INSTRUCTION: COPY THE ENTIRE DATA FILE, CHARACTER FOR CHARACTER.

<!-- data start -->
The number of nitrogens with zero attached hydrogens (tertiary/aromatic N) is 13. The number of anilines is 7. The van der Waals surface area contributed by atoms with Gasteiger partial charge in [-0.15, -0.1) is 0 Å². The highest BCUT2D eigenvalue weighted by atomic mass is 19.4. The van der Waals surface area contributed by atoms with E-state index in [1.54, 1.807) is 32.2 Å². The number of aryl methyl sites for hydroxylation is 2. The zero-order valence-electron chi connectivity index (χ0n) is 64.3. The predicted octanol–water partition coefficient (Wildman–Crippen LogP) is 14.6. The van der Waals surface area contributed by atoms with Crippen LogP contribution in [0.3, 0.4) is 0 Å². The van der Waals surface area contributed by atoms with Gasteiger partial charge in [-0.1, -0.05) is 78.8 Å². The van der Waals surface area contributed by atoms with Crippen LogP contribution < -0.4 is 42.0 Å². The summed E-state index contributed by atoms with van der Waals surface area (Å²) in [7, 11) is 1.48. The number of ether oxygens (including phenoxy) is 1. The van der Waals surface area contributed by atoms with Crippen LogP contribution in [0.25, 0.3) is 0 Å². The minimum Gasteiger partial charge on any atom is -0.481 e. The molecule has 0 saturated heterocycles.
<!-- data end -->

The number of nitrogens with zero attached hydrogens (tertiary/aromatic N) is 13. The number of anilines is 7. The van der Waals surface area contributed by atoms with Gasteiger partial charge in [-0.15, -0.1) is 0 Å². The highest BCUT2D eigenvalue weighted by atomic mass is 19.4. The van der Waals surface area contributed by atoms with E-state index in [1.54, 1.807) is 32.2 Å². The number of aryl methyl sites for hydroxylation is 2. The zero-order valence-electron chi connectivity index (χ0n) is 64.3. The predicted octanol–water partition coefficient (Wildman–Crippen LogP) is 14.6. The van der Waals surface area contributed by atoms with Crippen LogP contribution in [0.3, 0.4) is 0 Å². The van der Waals surface area contributed by atoms with Gasteiger partial charge in [-0.1, -0.05) is 78.8 Å². The van der Waals surface area contributed by atoms with Crippen LogP contribution < -0.4 is 42.0 Å². The summed E-state index contributed by atoms with van der Waals surface area (Å²) in [7, 11) is 1.48. The number of ether oxygens (including phenoxy) is 1. The van der Waals surface area contributed by atoms with Crippen LogP contribution in [0.25, 0.3) is 0 Å². The minimum Gasteiger partial charge on any atom is -0.481 e. The molecule has 0 saturated heterocycles.